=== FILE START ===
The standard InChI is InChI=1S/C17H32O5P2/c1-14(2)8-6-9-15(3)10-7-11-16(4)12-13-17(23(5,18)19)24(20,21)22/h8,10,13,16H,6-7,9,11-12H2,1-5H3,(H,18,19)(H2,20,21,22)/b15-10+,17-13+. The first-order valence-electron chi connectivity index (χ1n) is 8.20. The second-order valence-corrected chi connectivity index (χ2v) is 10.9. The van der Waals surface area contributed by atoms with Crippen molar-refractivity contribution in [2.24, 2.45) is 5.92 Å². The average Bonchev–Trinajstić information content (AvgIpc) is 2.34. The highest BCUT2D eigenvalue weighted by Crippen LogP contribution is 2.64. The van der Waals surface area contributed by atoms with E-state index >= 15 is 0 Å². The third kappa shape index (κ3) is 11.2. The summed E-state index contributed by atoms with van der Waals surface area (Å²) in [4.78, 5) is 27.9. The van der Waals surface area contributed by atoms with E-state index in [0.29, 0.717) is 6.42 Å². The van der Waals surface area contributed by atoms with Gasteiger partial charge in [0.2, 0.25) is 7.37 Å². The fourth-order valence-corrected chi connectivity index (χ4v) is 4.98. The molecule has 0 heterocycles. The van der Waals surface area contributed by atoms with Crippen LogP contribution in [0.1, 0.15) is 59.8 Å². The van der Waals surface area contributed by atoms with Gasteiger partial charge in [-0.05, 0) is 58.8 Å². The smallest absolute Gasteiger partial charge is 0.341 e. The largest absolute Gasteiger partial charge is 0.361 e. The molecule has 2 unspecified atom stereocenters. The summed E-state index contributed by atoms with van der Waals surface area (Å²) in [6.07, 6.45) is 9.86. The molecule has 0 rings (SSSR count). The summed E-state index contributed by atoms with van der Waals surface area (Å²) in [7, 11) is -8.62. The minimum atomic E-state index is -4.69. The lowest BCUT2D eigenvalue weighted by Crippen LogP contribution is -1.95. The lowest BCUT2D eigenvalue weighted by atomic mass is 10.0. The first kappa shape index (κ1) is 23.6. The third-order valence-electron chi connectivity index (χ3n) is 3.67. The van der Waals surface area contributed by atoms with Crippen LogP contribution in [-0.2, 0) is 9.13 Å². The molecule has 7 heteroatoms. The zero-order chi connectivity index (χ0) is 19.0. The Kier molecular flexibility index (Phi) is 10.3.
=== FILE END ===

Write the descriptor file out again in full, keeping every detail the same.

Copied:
The standard InChI is InChI=1S/C17H32O5P2/c1-14(2)8-6-9-15(3)10-7-11-16(4)12-13-17(23(5,18)19)24(20,21)22/h8,10,13,16H,6-7,9,11-12H2,1-5H3,(H,18,19)(H2,20,21,22)/b15-10+,17-13+. The first-order valence-electron chi connectivity index (χ1n) is 8.20. The second-order valence-corrected chi connectivity index (χ2v) is 10.9. The van der Waals surface area contributed by atoms with Crippen molar-refractivity contribution in [2.24, 2.45) is 5.92 Å². The average Bonchev–Trinajstić information content (AvgIpc) is 2.34. The highest BCUT2D eigenvalue weighted by Crippen LogP contribution is 2.64. The van der Waals surface area contributed by atoms with E-state index >= 15 is 0 Å². The third kappa shape index (κ3) is 11.2. The summed E-state index contributed by atoms with van der Waals surface area (Å²) in [4.78, 5) is 27.9. The van der Waals surface area contributed by atoms with E-state index in [0.29, 0.717) is 6.42 Å². The van der Waals surface area contributed by atoms with Gasteiger partial charge in [0.2, 0.25) is 7.37 Å². The fourth-order valence-corrected chi connectivity index (χ4v) is 4.98. The molecule has 0 heterocycles. The van der Waals surface area contributed by atoms with Crippen LogP contribution in [0.1, 0.15) is 59.8 Å². The van der Waals surface area contributed by atoms with Gasteiger partial charge in [-0.05, 0) is 58.8 Å². The smallest absolute Gasteiger partial charge is 0.341 e. The largest absolute Gasteiger partial charge is 0.361 e. The molecule has 2 unspecified atom stereocenters. The summed E-state index contributed by atoms with van der Waals surface area (Å²) in [6.07, 6.45) is 9.86. The molecule has 0 rings (SSSR count). The summed E-state index contributed by atoms with van der Waals surface area (Å²) in [7, 11) is -8.62. The minimum atomic E-state index is -4.69. The lowest BCUT2D eigenvalue weighted by Crippen LogP contribution is -1.95. The lowest BCUT2D eigenvalue weighted by atomic mass is 10.0. The first kappa shape index (κ1) is 23.6. The third-order valence-electron chi connectivity index (χ3n) is 3.67. The van der Waals surface area contributed by atoms with Crippen LogP contribution in [-0.2, 0) is 9.13 Å². The molecule has 7 heteroatoms. The zero-order chi connectivity index (χ0) is 19.0. The Kier molecular flexibility index (Phi) is 10.3.